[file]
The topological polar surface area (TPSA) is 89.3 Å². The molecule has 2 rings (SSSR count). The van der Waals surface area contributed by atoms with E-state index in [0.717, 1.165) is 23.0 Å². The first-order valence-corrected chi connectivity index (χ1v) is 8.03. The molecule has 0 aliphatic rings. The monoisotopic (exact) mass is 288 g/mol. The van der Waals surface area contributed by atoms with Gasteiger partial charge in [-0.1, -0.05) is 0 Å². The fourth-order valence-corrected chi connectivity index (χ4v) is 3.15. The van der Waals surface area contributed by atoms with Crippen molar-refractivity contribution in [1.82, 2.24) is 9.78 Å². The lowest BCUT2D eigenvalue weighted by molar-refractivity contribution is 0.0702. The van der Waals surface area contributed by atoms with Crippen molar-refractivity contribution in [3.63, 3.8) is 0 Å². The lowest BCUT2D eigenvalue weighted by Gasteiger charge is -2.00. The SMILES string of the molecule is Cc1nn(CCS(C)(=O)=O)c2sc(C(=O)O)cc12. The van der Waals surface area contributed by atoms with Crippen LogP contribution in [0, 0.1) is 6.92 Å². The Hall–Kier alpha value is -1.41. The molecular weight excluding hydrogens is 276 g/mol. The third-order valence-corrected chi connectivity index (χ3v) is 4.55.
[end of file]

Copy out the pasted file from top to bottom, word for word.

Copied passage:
The topological polar surface area (TPSA) is 89.3 Å². The molecule has 2 rings (SSSR count). The van der Waals surface area contributed by atoms with E-state index in [0.717, 1.165) is 23.0 Å². The first-order valence-corrected chi connectivity index (χ1v) is 8.03. The molecule has 0 aliphatic rings. The monoisotopic (exact) mass is 288 g/mol. The van der Waals surface area contributed by atoms with Gasteiger partial charge in [-0.1, -0.05) is 0 Å². The fourth-order valence-corrected chi connectivity index (χ4v) is 3.15. The van der Waals surface area contributed by atoms with Crippen molar-refractivity contribution in [1.82, 2.24) is 9.78 Å². The lowest BCUT2D eigenvalue weighted by molar-refractivity contribution is 0.0702. The van der Waals surface area contributed by atoms with Crippen molar-refractivity contribution in [3.63, 3.8) is 0 Å². The lowest BCUT2D eigenvalue weighted by Gasteiger charge is -2.00. The SMILES string of the molecule is Cc1nn(CCS(C)(=O)=O)c2sc(C(=O)O)cc12. The van der Waals surface area contributed by atoms with Crippen LogP contribution in [0, 0.1) is 6.92 Å². The Hall–Kier alpha value is -1.41. The molecular weight excluding hydrogens is 276 g/mol. The third-order valence-corrected chi connectivity index (χ3v) is 4.55.